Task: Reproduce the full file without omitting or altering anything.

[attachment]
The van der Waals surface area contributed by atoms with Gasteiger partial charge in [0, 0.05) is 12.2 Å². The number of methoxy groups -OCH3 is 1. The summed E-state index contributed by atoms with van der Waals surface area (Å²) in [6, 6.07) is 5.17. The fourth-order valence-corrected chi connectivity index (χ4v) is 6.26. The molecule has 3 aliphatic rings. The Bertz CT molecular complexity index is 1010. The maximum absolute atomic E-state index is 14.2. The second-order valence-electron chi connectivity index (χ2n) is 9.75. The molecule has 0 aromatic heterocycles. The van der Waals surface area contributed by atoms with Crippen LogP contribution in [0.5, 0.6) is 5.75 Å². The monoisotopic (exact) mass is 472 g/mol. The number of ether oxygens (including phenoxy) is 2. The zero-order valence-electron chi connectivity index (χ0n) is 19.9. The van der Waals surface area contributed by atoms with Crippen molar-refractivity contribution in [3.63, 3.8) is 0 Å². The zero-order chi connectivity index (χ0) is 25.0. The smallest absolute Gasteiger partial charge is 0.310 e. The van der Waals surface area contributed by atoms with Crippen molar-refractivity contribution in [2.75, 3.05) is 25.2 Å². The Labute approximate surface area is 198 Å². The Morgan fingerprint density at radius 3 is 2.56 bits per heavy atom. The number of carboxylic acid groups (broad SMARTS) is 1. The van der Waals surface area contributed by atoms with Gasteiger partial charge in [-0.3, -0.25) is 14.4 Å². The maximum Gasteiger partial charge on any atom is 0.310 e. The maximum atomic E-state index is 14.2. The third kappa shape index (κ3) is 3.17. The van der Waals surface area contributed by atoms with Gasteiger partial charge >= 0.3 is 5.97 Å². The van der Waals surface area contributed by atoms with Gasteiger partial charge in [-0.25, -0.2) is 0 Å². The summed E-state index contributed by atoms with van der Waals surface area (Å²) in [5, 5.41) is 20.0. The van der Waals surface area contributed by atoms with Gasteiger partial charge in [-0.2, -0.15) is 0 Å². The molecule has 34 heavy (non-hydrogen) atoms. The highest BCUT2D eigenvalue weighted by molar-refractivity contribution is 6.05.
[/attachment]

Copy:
The van der Waals surface area contributed by atoms with Gasteiger partial charge in [0, 0.05) is 12.2 Å². The number of methoxy groups -OCH3 is 1. The summed E-state index contributed by atoms with van der Waals surface area (Å²) in [6, 6.07) is 5.17. The fourth-order valence-corrected chi connectivity index (χ4v) is 6.26. The molecule has 3 aliphatic rings. The Bertz CT molecular complexity index is 1010. The maximum absolute atomic E-state index is 14.2. The second-order valence-electron chi connectivity index (χ2n) is 9.75. The molecule has 0 aromatic heterocycles. The van der Waals surface area contributed by atoms with Crippen LogP contribution in [0.5, 0.6) is 5.75 Å². The monoisotopic (exact) mass is 472 g/mol. The number of ether oxygens (including phenoxy) is 2. The zero-order valence-electron chi connectivity index (χ0n) is 19.9. The van der Waals surface area contributed by atoms with Crippen molar-refractivity contribution in [3.63, 3.8) is 0 Å². The zero-order chi connectivity index (χ0) is 25.0. The smallest absolute Gasteiger partial charge is 0.310 e. The van der Waals surface area contributed by atoms with Crippen molar-refractivity contribution in [2.75, 3.05) is 25.2 Å². The Labute approximate surface area is 198 Å². The Morgan fingerprint density at radius 3 is 2.56 bits per heavy atom. The number of carboxylic acid groups (broad SMARTS) is 1. The van der Waals surface area contributed by atoms with Gasteiger partial charge in [-0.3, -0.25) is 14.4 Å². The maximum Gasteiger partial charge on any atom is 0.310 e. The maximum atomic E-state index is 14.2. The third kappa shape index (κ3) is 3.17. The van der Waals surface area contributed by atoms with Gasteiger partial charge >= 0.3 is 5.97 Å². The van der Waals surface area contributed by atoms with Gasteiger partial charge in [-0.25, -0.2) is 0 Å². The summed E-state index contributed by atoms with van der Waals surface area (Å²) in [5, 5.41) is 20.0. The van der Waals surface area contributed by atoms with Gasteiger partial charge in [-0.2, -0.15) is 0 Å². The molecule has 34 heavy (non-hydrogen) atoms. The highest BCUT2D eigenvalue weighted by molar-refractivity contribution is 6.05.